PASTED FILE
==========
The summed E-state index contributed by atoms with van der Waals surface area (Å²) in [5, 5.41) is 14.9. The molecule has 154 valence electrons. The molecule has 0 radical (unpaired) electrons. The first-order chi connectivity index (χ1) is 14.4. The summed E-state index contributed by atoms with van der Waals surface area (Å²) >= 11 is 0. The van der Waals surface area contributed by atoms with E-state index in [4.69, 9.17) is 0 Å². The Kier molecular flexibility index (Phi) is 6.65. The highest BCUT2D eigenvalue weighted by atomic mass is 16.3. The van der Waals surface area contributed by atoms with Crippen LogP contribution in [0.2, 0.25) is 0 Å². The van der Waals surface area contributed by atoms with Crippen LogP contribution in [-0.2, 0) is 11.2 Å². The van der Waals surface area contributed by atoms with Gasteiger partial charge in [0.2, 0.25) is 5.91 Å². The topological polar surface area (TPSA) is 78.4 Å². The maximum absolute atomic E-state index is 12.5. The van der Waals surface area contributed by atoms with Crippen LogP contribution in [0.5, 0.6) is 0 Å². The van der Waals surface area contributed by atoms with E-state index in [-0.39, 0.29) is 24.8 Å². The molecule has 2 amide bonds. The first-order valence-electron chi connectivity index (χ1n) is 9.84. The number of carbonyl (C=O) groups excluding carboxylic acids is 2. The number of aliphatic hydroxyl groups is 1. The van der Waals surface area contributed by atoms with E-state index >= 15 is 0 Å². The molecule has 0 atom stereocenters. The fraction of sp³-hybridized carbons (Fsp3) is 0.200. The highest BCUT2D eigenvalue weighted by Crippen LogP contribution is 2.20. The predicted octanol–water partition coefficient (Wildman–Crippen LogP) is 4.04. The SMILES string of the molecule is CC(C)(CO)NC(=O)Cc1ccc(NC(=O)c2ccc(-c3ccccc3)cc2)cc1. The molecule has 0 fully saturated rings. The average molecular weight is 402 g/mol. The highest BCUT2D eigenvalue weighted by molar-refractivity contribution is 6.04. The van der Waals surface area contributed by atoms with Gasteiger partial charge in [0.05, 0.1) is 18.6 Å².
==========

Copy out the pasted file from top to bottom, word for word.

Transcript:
The summed E-state index contributed by atoms with van der Waals surface area (Å²) in [5, 5.41) is 14.9. The molecule has 154 valence electrons. The molecule has 0 radical (unpaired) electrons. The first-order chi connectivity index (χ1) is 14.4. The summed E-state index contributed by atoms with van der Waals surface area (Å²) >= 11 is 0. The van der Waals surface area contributed by atoms with E-state index in [4.69, 9.17) is 0 Å². The Kier molecular flexibility index (Phi) is 6.65. The highest BCUT2D eigenvalue weighted by atomic mass is 16.3. The van der Waals surface area contributed by atoms with Crippen LogP contribution in [0.2, 0.25) is 0 Å². The van der Waals surface area contributed by atoms with Crippen LogP contribution in [-0.2, 0) is 11.2 Å². The van der Waals surface area contributed by atoms with Gasteiger partial charge in [0.2, 0.25) is 5.91 Å². The topological polar surface area (TPSA) is 78.4 Å². The maximum absolute atomic E-state index is 12.5. The van der Waals surface area contributed by atoms with Crippen LogP contribution in [0.5, 0.6) is 0 Å². The van der Waals surface area contributed by atoms with E-state index in [-0.39, 0.29) is 24.8 Å². The molecule has 2 amide bonds. The first-order valence-electron chi connectivity index (χ1n) is 9.84. The number of carbonyl (C=O) groups excluding carboxylic acids is 2. The number of aliphatic hydroxyl groups is 1. The van der Waals surface area contributed by atoms with E-state index >= 15 is 0 Å². The molecule has 0 atom stereocenters. The fraction of sp³-hybridized carbons (Fsp3) is 0.200. The highest BCUT2D eigenvalue weighted by Crippen LogP contribution is 2.20. The predicted octanol–water partition coefficient (Wildman–Crippen LogP) is 4.04. The SMILES string of the molecule is CC(C)(CO)NC(=O)Cc1ccc(NC(=O)c2ccc(-c3ccccc3)cc2)cc1. The molecule has 0 fully saturated rings. The average molecular weight is 402 g/mol. The highest BCUT2D eigenvalue weighted by molar-refractivity contribution is 6.04. The van der Waals surface area contributed by atoms with Gasteiger partial charge in [0.05, 0.1) is 18.6 Å².